Australia's oldest & most respected night vision & thermal imaging specialists - supplying night vision, thermal imaging & specialised low light imaging kit to the Australian Government & Defence since 1990
Australia's oldest & most respected night vision & thermal imaging specialists

How Night Vision Works – series conclusion

by Administrator | August 11, 2013
How Night Vision Works – series conclusion

Near Infrared Illumination

A popular & sometimes inexpensive method for performing night vision in very low-light is by near infrared illumination. In this method, a device that is sensitive to invisible near infrared radiation is used in conjunction with an infrared illuminator. The Sony Night Shot camcorder popularized this method. Because of the IR sensitivity of the camcorder's CCD detector and since Sony installed an infrared light source on the camcorder, infrared illumination was available to supliment otherwise low-light video scenes & produce reasonable image quality in low-light situations.

The method of near-infrared illumination has been used in a variety of night vision applications including perimeter protection where, by integrating with video motion detection and intelligent scene analysis devices, a reliable low-light video security system can be developed.

IR Illumination

There are several different near infrared illumination devices are available today, including:

* Filtered incandescent lamps: A standard high power lamp that is covered by an infrared filter designed to pass the lamp's near infrared radiation and block the visible light component. These devices typically need good heat transfer properties since the intense visible light is internally absorbed and dissipated as heat.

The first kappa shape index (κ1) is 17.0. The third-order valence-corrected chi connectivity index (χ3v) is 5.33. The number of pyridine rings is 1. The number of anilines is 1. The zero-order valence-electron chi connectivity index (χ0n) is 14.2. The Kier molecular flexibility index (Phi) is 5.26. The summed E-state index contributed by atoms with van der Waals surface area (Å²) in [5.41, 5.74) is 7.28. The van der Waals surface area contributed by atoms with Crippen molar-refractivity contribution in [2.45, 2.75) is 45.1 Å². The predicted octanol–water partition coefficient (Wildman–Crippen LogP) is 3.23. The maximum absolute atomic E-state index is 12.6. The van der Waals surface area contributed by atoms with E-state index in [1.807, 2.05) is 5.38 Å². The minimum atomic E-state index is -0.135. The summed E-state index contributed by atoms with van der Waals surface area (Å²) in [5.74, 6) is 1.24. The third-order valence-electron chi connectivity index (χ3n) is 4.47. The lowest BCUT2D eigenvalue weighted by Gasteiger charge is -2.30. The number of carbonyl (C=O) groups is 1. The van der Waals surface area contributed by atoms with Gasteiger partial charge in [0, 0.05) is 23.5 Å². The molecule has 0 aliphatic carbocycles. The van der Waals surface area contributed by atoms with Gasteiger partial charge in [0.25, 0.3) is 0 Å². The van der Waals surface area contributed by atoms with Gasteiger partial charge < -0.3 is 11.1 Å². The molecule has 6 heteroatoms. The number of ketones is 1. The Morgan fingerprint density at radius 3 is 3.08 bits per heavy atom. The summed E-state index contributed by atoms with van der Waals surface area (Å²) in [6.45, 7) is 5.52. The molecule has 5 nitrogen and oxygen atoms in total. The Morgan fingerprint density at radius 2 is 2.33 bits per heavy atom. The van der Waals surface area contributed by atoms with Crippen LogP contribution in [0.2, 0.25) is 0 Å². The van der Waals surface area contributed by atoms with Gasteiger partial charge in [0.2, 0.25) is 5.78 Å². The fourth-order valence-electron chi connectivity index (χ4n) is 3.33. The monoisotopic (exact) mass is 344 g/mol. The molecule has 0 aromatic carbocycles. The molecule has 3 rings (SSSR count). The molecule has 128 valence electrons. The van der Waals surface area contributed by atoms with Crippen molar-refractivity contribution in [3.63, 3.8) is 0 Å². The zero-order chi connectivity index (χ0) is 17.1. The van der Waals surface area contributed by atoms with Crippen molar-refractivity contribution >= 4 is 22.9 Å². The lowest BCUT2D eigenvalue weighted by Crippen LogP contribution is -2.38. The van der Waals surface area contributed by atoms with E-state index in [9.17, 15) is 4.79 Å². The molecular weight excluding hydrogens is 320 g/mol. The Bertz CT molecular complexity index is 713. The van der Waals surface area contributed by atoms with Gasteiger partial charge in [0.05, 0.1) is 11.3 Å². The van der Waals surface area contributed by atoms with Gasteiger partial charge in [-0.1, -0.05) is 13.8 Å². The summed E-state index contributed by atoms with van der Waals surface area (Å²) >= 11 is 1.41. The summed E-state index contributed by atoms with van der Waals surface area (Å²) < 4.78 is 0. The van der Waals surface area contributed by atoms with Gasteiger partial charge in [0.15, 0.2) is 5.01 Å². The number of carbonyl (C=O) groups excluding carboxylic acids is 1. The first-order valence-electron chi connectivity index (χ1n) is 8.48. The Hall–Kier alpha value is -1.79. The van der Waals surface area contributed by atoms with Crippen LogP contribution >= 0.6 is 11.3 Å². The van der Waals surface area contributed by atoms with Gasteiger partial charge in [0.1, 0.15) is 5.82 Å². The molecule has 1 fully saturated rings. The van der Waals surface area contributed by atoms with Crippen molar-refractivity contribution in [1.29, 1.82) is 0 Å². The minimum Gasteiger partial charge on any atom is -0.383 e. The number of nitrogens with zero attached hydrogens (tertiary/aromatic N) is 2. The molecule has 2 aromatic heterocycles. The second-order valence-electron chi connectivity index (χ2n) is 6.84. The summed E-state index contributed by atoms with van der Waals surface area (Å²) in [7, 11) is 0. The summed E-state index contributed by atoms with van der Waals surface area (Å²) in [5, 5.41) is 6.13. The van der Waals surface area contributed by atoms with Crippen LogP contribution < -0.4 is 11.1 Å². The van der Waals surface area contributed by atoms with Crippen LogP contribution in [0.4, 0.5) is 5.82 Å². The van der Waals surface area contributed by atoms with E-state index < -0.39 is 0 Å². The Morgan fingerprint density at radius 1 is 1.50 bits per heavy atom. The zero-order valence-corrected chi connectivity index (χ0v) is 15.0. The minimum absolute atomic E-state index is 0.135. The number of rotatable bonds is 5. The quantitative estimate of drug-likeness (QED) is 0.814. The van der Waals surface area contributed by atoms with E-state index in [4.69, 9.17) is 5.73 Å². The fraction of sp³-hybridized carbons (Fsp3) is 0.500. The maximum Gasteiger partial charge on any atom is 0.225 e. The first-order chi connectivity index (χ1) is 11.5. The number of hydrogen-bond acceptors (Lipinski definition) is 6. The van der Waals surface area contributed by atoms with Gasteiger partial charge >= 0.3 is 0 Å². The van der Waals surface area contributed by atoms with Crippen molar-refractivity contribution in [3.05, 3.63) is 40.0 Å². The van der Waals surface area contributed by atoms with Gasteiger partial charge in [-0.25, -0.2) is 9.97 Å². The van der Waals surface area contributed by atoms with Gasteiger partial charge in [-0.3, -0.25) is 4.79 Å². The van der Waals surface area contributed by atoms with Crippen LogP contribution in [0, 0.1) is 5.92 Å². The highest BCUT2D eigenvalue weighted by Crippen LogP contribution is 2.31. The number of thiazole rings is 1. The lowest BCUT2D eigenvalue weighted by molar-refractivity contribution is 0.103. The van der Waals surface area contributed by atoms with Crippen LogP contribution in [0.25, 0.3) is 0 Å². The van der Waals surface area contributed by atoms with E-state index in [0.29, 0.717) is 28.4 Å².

* LED type illuminators: These illuminators utilize an array of standard infrared emitting LEDs.
* Laser type: The most efficient infrared illuminator, these devices are based on an infrared laser diode that emits near infrared energy.
* Near infrared illuminators are typically available in a range of wavelengths (e.g. 730nm, 830nm, 920nm). Providing supplemental infrared illumination of an appropriate wavelength not only eliminates the variability of available ambient light, but also allows the observer to illuminate only specific areas of interest while eliminating shadows and enhancing image contrast. The supplemental near infrared lighting not only improves the quality of image intensifier devices (which have both a visible and a near-infrared response), but also permits the use of solid state cameras, which also have the ability to convert near infrared images to visible.